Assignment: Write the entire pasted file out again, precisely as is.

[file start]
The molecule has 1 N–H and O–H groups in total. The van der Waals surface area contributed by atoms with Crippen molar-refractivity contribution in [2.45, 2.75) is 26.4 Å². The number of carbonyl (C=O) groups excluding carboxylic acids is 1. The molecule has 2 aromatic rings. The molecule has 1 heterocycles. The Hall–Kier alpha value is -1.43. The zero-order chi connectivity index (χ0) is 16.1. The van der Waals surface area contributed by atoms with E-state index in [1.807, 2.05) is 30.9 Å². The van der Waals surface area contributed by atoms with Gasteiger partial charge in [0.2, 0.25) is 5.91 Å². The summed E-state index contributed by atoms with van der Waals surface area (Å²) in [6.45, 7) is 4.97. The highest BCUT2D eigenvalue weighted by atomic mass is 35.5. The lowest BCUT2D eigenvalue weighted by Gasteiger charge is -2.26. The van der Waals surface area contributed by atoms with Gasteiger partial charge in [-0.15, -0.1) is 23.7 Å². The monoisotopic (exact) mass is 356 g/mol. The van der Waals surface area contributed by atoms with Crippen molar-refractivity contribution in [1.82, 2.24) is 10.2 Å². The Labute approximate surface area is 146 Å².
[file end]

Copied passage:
The molecule has 1 N–H and O–H groups in total. The van der Waals surface area contributed by atoms with Crippen molar-refractivity contribution in [2.45, 2.75) is 26.4 Å². The number of carbonyl (C=O) groups excluding carboxylic acids is 1. The molecule has 2 aromatic rings. The molecule has 1 heterocycles. The Hall–Kier alpha value is -1.43. The zero-order chi connectivity index (χ0) is 16.1. The van der Waals surface area contributed by atoms with E-state index in [1.807, 2.05) is 30.9 Å². The van der Waals surface area contributed by atoms with Gasteiger partial charge in [0.2, 0.25) is 5.91 Å². The summed E-state index contributed by atoms with van der Waals surface area (Å²) in [6.45, 7) is 4.97. The highest BCUT2D eigenvalue weighted by atomic mass is 35.5. The lowest BCUT2D eigenvalue weighted by Gasteiger charge is -2.26. The van der Waals surface area contributed by atoms with Gasteiger partial charge in [-0.15, -0.1) is 23.7 Å². The monoisotopic (exact) mass is 356 g/mol. The van der Waals surface area contributed by atoms with Crippen molar-refractivity contribution in [1.82, 2.24) is 10.2 Å². The Labute approximate surface area is 146 Å².